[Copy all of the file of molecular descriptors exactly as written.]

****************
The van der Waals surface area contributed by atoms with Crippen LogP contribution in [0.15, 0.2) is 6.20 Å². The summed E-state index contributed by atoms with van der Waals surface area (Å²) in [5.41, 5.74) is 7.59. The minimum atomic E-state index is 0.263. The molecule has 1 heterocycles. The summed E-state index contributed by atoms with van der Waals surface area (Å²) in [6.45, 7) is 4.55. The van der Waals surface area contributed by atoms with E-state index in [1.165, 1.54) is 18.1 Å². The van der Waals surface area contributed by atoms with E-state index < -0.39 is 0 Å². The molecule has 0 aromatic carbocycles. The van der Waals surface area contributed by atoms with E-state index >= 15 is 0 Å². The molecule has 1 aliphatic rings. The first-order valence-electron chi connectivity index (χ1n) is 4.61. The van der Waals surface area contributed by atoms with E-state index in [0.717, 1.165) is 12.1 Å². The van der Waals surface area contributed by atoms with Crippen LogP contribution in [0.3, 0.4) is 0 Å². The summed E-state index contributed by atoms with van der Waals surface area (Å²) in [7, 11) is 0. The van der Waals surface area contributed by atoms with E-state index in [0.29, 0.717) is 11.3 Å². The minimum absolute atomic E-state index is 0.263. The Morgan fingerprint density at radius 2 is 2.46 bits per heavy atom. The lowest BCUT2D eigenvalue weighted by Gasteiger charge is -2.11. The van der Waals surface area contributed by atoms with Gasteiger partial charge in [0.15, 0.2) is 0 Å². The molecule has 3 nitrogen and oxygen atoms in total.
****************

The van der Waals surface area contributed by atoms with Crippen LogP contribution in [0.15, 0.2) is 6.20 Å². The summed E-state index contributed by atoms with van der Waals surface area (Å²) in [5.41, 5.74) is 7.59. The minimum atomic E-state index is 0.263. The molecule has 1 heterocycles. The summed E-state index contributed by atoms with van der Waals surface area (Å²) in [6.45, 7) is 4.55. The van der Waals surface area contributed by atoms with E-state index in [1.165, 1.54) is 18.1 Å². The van der Waals surface area contributed by atoms with E-state index < -0.39 is 0 Å². The molecule has 0 aromatic carbocycles. The van der Waals surface area contributed by atoms with E-state index >= 15 is 0 Å². The molecule has 1 aliphatic rings. The first-order valence-electron chi connectivity index (χ1n) is 4.61. The van der Waals surface area contributed by atoms with E-state index in [0.717, 1.165) is 12.1 Å². The van der Waals surface area contributed by atoms with Crippen LogP contribution in [0.3, 0.4) is 0 Å². The summed E-state index contributed by atoms with van der Waals surface area (Å²) in [7, 11) is 0. The van der Waals surface area contributed by atoms with E-state index in [0.29, 0.717) is 11.3 Å². The minimum absolute atomic E-state index is 0.263. The Morgan fingerprint density at radius 2 is 2.46 bits per heavy atom. The lowest BCUT2D eigenvalue weighted by Gasteiger charge is -2.11. The van der Waals surface area contributed by atoms with Gasteiger partial charge in [0.15, 0.2) is 0 Å². The molecule has 3 nitrogen and oxygen atoms in total.